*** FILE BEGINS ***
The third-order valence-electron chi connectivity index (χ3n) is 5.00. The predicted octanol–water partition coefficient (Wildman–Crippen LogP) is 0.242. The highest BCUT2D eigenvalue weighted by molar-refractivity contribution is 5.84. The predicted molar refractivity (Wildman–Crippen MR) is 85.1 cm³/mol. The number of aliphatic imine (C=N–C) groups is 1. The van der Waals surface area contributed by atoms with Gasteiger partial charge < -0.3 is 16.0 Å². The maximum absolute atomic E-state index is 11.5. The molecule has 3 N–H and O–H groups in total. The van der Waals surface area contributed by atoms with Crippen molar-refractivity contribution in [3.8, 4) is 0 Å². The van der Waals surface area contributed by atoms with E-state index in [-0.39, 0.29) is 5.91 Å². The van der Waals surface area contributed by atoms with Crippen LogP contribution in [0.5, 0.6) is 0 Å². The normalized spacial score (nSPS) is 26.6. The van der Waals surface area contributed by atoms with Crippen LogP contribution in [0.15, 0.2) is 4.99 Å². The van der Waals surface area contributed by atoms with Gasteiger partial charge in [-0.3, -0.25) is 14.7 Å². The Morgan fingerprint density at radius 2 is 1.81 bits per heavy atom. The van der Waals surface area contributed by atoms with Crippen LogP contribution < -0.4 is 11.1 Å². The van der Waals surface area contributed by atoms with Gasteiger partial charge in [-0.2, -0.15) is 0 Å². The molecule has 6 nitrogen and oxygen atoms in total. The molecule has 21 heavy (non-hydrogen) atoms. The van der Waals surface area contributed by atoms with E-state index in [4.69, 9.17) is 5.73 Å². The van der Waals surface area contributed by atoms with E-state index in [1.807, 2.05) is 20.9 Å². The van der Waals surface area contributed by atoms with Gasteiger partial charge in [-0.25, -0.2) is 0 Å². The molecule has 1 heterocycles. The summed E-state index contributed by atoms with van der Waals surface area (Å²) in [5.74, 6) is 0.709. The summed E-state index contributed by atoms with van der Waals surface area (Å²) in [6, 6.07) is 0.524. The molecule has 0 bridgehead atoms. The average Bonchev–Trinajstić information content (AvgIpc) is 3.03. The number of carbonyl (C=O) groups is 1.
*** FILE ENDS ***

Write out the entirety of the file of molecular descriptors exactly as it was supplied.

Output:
The third-order valence-electron chi connectivity index (χ3n) is 5.00. The predicted octanol–water partition coefficient (Wildman–Crippen LogP) is 0.242. The highest BCUT2D eigenvalue weighted by molar-refractivity contribution is 5.84. The predicted molar refractivity (Wildman–Crippen MR) is 85.1 cm³/mol. The number of aliphatic imine (C=N–C) groups is 1. The van der Waals surface area contributed by atoms with Gasteiger partial charge < -0.3 is 16.0 Å². The maximum absolute atomic E-state index is 11.5. The molecule has 3 N–H and O–H groups in total. The van der Waals surface area contributed by atoms with Crippen molar-refractivity contribution in [3.8, 4) is 0 Å². The van der Waals surface area contributed by atoms with E-state index in [-0.39, 0.29) is 5.91 Å². The van der Waals surface area contributed by atoms with Crippen LogP contribution in [0.5, 0.6) is 0 Å². The normalized spacial score (nSPS) is 26.6. The van der Waals surface area contributed by atoms with Crippen LogP contribution in [0.15, 0.2) is 4.99 Å². The van der Waals surface area contributed by atoms with Gasteiger partial charge in [-0.3, -0.25) is 14.7 Å². The Morgan fingerprint density at radius 2 is 1.81 bits per heavy atom. The van der Waals surface area contributed by atoms with Crippen LogP contribution < -0.4 is 11.1 Å². The van der Waals surface area contributed by atoms with Gasteiger partial charge in [-0.2, -0.15) is 0 Å². The molecule has 6 nitrogen and oxygen atoms in total. The molecule has 21 heavy (non-hydrogen) atoms. The van der Waals surface area contributed by atoms with E-state index in [4.69, 9.17) is 5.73 Å². The van der Waals surface area contributed by atoms with E-state index in [1.807, 2.05) is 20.9 Å². The van der Waals surface area contributed by atoms with Gasteiger partial charge in [-0.25, -0.2) is 0 Å². The molecule has 1 heterocycles. The summed E-state index contributed by atoms with van der Waals surface area (Å²) in [5.74, 6) is 0.709. The summed E-state index contributed by atoms with van der Waals surface area (Å²) in [6, 6.07) is 0.524. The molecule has 0 bridgehead atoms. The average Bonchev–Trinajstić information content (AvgIpc) is 3.03. The number of carbonyl (C=O) groups is 1.